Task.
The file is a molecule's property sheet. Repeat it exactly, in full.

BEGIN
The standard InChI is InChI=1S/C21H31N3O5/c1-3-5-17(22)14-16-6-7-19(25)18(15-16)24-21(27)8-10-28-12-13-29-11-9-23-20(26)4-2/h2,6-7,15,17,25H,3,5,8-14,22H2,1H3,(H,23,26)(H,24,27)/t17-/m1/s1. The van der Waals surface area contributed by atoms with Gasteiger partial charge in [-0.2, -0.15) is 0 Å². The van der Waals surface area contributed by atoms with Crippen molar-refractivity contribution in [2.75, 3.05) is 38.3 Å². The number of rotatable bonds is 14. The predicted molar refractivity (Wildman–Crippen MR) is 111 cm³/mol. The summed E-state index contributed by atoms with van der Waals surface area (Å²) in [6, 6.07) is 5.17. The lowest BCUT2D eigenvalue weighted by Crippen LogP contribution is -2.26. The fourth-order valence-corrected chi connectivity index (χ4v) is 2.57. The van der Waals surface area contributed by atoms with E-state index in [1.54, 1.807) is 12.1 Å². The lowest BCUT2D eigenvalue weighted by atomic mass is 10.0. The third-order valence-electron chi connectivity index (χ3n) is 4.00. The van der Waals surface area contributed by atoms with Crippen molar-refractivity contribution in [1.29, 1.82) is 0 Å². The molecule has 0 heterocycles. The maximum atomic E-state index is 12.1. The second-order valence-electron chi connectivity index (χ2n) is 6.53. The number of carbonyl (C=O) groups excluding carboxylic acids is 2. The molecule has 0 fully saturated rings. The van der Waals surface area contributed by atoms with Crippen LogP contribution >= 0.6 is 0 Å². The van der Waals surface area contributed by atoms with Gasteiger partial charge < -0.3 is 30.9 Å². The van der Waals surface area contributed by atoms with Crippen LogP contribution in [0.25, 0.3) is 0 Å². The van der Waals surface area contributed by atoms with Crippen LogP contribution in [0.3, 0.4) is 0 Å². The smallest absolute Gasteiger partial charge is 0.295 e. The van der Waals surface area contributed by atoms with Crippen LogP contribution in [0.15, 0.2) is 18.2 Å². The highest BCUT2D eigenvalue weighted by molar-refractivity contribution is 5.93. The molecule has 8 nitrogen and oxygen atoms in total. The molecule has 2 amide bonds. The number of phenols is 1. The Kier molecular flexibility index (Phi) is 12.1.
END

The standard InChI is InChI=1S/C21H31N3O5/c1-3-5-17(22)14-16-6-7-19(25)18(15-16)24-21(27)8-10-28-12-13-29-11-9-23-20(26)4-2/h2,6-7,15,17,25H,3,5,8-14,22H2,1H3,(H,23,26)(H,24,27)/t17-/m1/s1. The van der Waals surface area contributed by atoms with Gasteiger partial charge in [-0.2, -0.15) is 0 Å². The van der Waals surface area contributed by atoms with Crippen molar-refractivity contribution in [2.75, 3.05) is 38.3 Å². The number of rotatable bonds is 14. The predicted molar refractivity (Wildman–Crippen MR) is 111 cm³/mol. The summed E-state index contributed by atoms with van der Waals surface area (Å²) in [6, 6.07) is 5.17. The lowest BCUT2D eigenvalue weighted by Crippen LogP contribution is -2.26. The fourth-order valence-corrected chi connectivity index (χ4v) is 2.57. The van der Waals surface area contributed by atoms with E-state index in [1.54, 1.807) is 12.1 Å². The lowest BCUT2D eigenvalue weighted by atomic mass is 10.0. The third-order valence-electron chi connectivity index (χ3n) is 4.00. The van der Waals surface area contributed by atoms with Crippen molar-refractivity contribution in [1.29, 1.82) is 0 Å². The molecule has 0 heterocycles. The maximum atomic E-state index is 12.1. The second-order valence-electron chi connectivity index (χ2n) is 6.53. The number of carbonyl (C=O) groups excluding carboxylic acids is 2. The molecule has 0 fully saturated rings. The van der Waals surface area contributed by atoms with Crippen LogP contribution >= 0.6 is 0 Å². The van der Waals surface area contributed by atoms with Gasteiger partial charge < -0.3 is 30.9 Å². The van der Waals surface area contributed by atoms with Crippen LogP contribution in [0.25, 0.3) is 0 Å². The van der Waals surface area contributed by atoms with Crippen LogP contribution in [0.3, 0.4) is 0 Å². The smallest absolute Gasteiger partial charge is 0.295 e. The van der Waals surface area contributed by atoms with Crippen LogP contribution in [0.15, 0.2) is 18.2 Å². The highest BCUT2D eigenvalue weighted by molar-refractivity contribution is 5.93. The molecule has 8 nitrogen and oxygen atoms in total. The molecule has 2 amide bonds. The number of phenols is 1. The Kier molecular flexibility index (Phi) is 12.1.